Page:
The Chinese wildlife trade is mired in long-held beliefs about the benefits of eating exotic and often endangered animals for good health. But the reality stands in stark contrast. The markets in China where live wild animals, including endangered species like pangolins, are bought and sold have often acted as petri dishes for the germination and spread of deadly diseases like Severe Acute Respiratory Syndrome (SARS) and the deadly bird flu, with each outbreak claiming hundreds of human victims.
Now, once again, China’s wildlife markets have spawned another global public health crisis with the deadly coronavirus, a pneumonia-like illness that has so far claimed nearly 80 human lives and sickened at least 2,700 more, providing more evidence than ever why the country needs to shut down its wildlife markets for good.
The threat has spread to several other nations outside China, including the United States, where five cases of the illness have been confirmed.
Reports coming out of China describe a nation in panic, its people angry over the government’s failure to act decisively to address the public health dimensions of the crisis. But it has also generated criticisms of the nation’s guarded efforts to end the wildlife trade despite the many deadly precedents of past scares.
“Chinese society is boiling with anger at wildlife policy failures,” says Humane Society International’s China policy specialist, Peter Li. “Social media is full of posts condemning the refusal to shut down the wildlife markets. This is the worst Chinese New Year in China’s recent history.”
Nearly two weeks after the world heard of this new coronavirus, China took a decisive step by announcing a temporary ban on all wildlife markets, as well as wildlife transport and online wildlife trade, in the interests of its citizens’ health and safety, and in the interests of safeguarding public health worldwide. According to the Washington Post, in a commentary published Friday, state China Central Television condemned the consumption of wild animals and called the new coronavirus a “game meat virus.” It also took to task those “who love to eat, poach, and trade wild animals.”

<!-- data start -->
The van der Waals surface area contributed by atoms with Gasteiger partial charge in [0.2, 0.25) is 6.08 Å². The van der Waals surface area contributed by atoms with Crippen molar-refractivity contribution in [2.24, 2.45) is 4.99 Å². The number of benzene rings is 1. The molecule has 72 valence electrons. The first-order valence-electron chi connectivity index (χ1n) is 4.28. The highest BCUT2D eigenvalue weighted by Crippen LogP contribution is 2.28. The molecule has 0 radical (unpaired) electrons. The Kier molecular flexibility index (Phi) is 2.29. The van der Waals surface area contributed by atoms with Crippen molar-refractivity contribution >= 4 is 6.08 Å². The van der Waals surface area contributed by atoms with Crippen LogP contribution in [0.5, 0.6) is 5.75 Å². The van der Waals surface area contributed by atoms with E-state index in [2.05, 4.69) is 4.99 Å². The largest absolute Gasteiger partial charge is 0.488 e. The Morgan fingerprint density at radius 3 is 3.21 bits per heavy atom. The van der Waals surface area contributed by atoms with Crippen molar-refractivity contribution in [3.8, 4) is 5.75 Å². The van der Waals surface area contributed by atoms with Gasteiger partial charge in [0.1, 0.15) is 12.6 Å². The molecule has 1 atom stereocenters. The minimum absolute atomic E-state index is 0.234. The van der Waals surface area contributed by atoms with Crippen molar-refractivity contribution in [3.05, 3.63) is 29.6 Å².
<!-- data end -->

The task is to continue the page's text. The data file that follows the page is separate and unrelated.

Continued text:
But censure and temporary bans are not enough; China needs to act firmly to end all wildlife markets for good, in the interests of its citizens’ health and safety, and in the interests of safeguarding public health worldwide. Part of this involves educating people about the dangers of consuming wild animals.
China needs to act firmly to end all wildlife markets for good, in the interests of its citizens’ health and safety, and in the interests of safeguarding public health worldwide.
The virus is said to have originated at the Huanan Wholesale Seafood Market in the city of Wuhan, where vendors were selling animals, including live cats and dogs, turtles, snakes, rats, hedgehogs and marmots. Menus and signboards posted online also listed foxes, wolf cubs, monkeys and masked palm civets, among other animals. These wildlife markets are filthy, crowded places where animals are displayed alive in small cages. Once purchased, they are often slaughtered on site, creating not just a human health hazard but also an animal welfare nightmare.
Many of the animals traded and killed at the markets are threatened with extinction. In fact, global wildlife experts say trade in live wild animals is one of the biggest threats to the survival of several species. And while China may be in the news right now, such trade is not limited to one country—it happens globally, and even right here, in the United States, where diseases like salmonellosis, food poisoning caused by bacteria, have spread to humans from pet reptiles.
The last time China made an effort to close down its wildlife markets was after the SARS outbreak some 17 years ago in 2003, although that effort ceased about six months later. HSI is supportive of the Chinese government making the wildlife trade ban a permanent policy. China has shown great resolve in recent years in ending the unnecessary exploitation of wildlife, most notably by cracking down on the ivory trade. We hope that this latest outbreak, and the havoc it has caused, will inspire the government to act just as decisively to end the country’s wildlife markets. For the people of China, and the world, an ounce of prevention, in this case, would certainly be worth much more than a pound of cure.